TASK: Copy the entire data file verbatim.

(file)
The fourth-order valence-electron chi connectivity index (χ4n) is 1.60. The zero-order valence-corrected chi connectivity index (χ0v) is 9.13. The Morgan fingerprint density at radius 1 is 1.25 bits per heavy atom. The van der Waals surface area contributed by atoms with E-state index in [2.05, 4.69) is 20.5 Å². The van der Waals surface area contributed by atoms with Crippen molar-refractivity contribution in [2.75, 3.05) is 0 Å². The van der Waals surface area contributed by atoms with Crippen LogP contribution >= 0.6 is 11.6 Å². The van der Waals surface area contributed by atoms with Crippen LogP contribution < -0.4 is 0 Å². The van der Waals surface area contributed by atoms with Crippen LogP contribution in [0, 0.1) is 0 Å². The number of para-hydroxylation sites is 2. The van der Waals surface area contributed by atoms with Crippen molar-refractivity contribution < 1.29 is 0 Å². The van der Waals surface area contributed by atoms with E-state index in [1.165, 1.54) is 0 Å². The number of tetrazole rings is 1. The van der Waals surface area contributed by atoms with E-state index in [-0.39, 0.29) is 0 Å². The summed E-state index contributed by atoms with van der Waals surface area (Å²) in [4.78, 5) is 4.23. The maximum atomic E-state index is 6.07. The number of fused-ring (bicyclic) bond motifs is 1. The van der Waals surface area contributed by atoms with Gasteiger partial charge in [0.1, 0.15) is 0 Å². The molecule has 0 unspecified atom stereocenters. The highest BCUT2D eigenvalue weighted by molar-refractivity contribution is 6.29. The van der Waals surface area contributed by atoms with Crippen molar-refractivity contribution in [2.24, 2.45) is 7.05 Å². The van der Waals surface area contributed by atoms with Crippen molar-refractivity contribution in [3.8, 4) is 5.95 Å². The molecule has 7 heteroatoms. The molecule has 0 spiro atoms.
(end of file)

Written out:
The fourth-order valence-electron chi connectivity index (χ4n) is 1.60. The zero-order valence-corrected chi connectivity index (χ0v) is 9.13. The Morgan fingerprint density at radius 1 is 1.25 bits per heavy atom. The van der Waals surface area contributed by atoms with E-state index in [2.05, 4.69) is 20.5 Å². The van der Waals surface area contributed by atoms with Crippen molar-refractivity contribution in [2.75, 3.05) is 0 Å². The van der Waals surface area contributed by atoms with Crippen LogP contribution >= 0.6 is 11.6 Å². The van der Waals surface area contributed by atoms with Crippen LogP contribution < -0.4 is 0 Å². The van der Waals surface area contributed by atoms with Crippen LogP contribution in [0, 0.1) is 0 Å². The number of para-hydroxylation sites is 2. The van der Waals surface area contributed by atoms with Crippen molar-refractivity contribution < 1.29 is 0 Å². The van der Waals surface area contributed by atoms with E-state index in [1.165, 1.54) is 0 Å². The number of tetrazole rings is 1. The van der Waals surface area contributed by atoms with E-state index in [-0.39, 0.29) is 0 Å². The summed E-state index contributed by atoms with van der Waals surface area (Å²) in [4.78, 5) is 4.23. The maximum atomic E-state index is 6.07. The number of fused-ring (bicyclic) bond motifs is 1. The van der Waals surface area contributed by atoms with Gasteiger partial charge in [0.1, 0.15) is 0 Å². The molecule has 0 unspecified atom stereocenters. The highest BCUT2D eigenvalue weighted by molar-refractivity contribution is 6.29. The van der Waals surface area contributed by atoms with Crippen molar-refractivity contribution in [2.24, 2.45) is 7.05 Å². The van der Waals surface area contributed by atoms with Crippen molar-refractivity contribution in [3.8, 4) is 5.95 Å². The molecule has 7 heteroatoms. The molecule has 0 spiro atoms.